Movie Times Valut

I Don't Know How She Does It


And I don’t care. Reputedly the London-based source novel of I Don't Know How She Does It by Allison Pearson is witty; in real life, Pearson is married to the New Yorker’s Anthony Lane. This Boston-set adaptation is meant as a kind of annex to Sex and the City. The film tries to recapture the first-person voice of the source book with loads of voice over, freeze frames and straight to the camera interviews with the minor characters…but it’s not like the sit-com life of Kate Reddy (Sarah Jessica Parker) is some footnote-worthy David Foster Wallace subject.

Dimmed to a tea-colored brown by photographer Stuart Dryburgh (Bridget Jones’ Diary) the film is an alleged comic love triangle. Kate is an executive mom juggling foibles, fighting off a crush on her boss (Pierce Brosnan) who is named "James Abelhammer." She meanwhile clings to her doubtlessly smaller-tooled husband (Greg Kinnear). (The clip from His Girl Friday—and what a mistake to cut to a movie so much better than the one we're watching—suggests that if we're following this model,  Kate should ditch Brosnan's Grant and go for Ralph Bellamy's representative on earth, Greg Kinnear.)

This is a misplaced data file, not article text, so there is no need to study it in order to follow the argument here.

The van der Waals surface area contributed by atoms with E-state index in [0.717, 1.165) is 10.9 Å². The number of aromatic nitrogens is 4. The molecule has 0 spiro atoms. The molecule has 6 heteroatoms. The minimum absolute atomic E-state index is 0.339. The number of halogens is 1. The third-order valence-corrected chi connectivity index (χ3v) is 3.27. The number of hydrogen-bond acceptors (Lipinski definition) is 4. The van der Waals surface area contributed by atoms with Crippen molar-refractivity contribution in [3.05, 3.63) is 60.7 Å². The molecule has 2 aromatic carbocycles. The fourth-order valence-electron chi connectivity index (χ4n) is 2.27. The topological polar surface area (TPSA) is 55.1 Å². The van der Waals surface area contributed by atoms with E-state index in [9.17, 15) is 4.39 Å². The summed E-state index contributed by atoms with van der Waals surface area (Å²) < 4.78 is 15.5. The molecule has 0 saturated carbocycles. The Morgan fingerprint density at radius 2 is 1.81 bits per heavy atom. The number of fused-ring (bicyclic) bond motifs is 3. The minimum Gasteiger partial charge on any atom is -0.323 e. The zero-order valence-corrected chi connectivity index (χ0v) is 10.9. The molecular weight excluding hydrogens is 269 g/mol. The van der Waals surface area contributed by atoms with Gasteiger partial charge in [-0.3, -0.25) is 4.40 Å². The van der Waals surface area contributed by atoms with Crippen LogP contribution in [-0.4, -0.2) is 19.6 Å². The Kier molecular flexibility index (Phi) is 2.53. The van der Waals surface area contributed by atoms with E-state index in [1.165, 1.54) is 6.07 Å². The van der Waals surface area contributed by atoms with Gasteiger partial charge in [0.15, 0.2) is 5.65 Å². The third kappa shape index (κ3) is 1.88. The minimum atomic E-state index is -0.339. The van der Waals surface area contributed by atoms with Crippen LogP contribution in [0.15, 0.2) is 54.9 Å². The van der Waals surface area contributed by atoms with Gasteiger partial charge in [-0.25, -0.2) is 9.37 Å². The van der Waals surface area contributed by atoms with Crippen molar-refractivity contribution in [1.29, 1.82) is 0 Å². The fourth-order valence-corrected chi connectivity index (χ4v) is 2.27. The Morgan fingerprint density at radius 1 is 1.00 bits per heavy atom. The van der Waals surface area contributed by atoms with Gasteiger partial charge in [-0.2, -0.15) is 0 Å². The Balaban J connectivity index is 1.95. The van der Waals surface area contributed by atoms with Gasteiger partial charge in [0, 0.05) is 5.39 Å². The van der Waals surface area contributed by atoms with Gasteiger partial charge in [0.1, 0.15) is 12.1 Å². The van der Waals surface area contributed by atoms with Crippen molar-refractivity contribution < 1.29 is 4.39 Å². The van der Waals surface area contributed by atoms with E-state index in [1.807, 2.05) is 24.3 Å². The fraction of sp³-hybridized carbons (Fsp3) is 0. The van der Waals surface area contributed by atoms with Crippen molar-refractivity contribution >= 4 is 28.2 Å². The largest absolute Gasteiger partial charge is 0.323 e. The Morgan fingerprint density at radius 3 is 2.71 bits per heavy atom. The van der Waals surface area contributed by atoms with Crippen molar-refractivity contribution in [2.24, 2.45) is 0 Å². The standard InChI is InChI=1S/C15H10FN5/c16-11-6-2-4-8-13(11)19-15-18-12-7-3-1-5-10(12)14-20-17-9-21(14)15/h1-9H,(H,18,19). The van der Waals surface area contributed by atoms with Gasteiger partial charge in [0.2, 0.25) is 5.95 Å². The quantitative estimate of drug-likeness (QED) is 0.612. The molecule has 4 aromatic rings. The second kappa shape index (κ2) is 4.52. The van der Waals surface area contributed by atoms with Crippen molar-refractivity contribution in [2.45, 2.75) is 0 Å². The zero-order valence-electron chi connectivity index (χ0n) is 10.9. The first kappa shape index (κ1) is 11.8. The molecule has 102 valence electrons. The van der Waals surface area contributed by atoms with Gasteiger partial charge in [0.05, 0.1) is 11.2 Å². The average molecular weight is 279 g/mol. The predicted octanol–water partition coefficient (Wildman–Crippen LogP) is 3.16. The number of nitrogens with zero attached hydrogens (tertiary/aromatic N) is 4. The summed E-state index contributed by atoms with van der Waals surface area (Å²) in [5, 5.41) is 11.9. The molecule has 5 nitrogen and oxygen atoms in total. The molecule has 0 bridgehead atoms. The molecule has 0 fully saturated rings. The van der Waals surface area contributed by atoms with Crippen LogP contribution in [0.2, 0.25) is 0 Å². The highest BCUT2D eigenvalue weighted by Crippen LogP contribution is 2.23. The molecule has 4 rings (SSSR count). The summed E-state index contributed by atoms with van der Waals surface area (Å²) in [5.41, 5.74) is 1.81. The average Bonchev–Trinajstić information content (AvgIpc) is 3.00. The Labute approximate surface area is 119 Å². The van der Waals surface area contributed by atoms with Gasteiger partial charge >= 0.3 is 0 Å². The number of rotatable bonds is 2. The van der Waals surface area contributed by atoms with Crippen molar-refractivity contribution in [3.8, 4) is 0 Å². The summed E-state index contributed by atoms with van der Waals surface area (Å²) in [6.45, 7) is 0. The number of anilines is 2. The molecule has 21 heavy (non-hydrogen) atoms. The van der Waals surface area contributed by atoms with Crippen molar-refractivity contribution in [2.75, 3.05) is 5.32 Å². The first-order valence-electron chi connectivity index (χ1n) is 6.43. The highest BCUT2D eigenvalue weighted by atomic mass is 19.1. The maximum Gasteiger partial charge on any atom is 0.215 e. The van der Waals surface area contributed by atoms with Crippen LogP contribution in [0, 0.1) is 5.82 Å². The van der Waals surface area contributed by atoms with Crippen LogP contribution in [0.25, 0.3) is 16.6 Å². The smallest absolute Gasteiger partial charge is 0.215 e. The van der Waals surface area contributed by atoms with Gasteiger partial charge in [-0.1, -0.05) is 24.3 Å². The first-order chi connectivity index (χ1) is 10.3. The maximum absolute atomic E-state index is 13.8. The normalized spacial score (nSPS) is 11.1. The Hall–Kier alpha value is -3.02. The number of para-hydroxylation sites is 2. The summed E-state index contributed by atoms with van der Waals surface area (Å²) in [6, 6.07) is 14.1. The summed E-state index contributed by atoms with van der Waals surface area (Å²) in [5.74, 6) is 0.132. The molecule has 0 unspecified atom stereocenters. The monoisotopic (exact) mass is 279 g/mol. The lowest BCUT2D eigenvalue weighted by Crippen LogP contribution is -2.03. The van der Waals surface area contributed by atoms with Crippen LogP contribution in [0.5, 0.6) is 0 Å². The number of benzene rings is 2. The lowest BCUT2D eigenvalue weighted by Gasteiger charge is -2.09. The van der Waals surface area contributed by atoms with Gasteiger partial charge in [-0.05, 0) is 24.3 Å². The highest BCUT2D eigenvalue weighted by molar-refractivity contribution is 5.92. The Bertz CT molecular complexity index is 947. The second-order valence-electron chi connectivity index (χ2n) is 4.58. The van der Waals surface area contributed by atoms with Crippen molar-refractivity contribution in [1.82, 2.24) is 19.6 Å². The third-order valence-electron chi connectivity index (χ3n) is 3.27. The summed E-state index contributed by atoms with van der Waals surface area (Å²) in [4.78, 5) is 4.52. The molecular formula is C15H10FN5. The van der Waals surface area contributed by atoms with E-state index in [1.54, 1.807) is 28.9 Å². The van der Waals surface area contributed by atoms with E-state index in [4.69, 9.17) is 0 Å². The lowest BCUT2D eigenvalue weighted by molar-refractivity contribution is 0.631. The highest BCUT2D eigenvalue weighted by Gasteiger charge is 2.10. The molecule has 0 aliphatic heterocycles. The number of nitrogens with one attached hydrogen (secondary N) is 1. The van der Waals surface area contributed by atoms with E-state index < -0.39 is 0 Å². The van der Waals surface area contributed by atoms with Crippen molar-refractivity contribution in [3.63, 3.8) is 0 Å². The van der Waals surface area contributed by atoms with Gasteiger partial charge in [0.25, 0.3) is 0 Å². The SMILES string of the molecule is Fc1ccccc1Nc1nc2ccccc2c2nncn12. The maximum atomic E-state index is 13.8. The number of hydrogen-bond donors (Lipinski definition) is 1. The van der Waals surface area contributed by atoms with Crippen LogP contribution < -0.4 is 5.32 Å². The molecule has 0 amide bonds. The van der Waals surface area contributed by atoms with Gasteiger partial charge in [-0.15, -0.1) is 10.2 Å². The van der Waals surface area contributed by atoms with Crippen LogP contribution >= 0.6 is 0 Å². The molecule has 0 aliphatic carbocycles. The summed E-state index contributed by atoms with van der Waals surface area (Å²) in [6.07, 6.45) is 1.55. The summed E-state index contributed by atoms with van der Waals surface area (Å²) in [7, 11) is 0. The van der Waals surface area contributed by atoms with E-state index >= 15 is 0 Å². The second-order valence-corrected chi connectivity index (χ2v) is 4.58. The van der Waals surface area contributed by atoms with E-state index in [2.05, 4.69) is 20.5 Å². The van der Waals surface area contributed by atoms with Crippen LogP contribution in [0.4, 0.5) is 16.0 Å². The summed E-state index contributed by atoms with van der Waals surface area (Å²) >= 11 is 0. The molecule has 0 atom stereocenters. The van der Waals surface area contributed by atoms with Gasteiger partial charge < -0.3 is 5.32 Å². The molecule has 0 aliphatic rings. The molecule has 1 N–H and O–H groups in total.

We, his fans, love Brosnan for his air of dubious sincerity, and so having him play a widower with a gentle yet serious crush on this deep-dyed mommy is hard to believe. Women come in various shades of stereotypes in I Don't Know How She Does It: either too-perfect fussy rival moms (not well skewered by the comedy, you don't love to hate them, you hate to look at them). Or else they're callous barrenesses who haven't realized yet that a woman is incomplete without a child.

That message is key to the film's "piano moment," as you could call the But Seriously, Folks sequence where some piano chords swell up on the soundtrack, to remind us that important matters are being discussed, in case we expected comedy. Kate's assistant Momo (Olivia Munn) is the one who is converted to motherhood on the spot by Kate's speech about the importance of kids. The dialogue contains chunks of 1965 era feminism about men who space on child care and who never remember to buy the toilet paper; whatever progressiveness is contained in these stale complaints, it's overwhelmed by the breed-now propaganda: “Trying to be a man is a waste of a woman" is the summing up. This movie pats its target audience on the head as if they were little girls.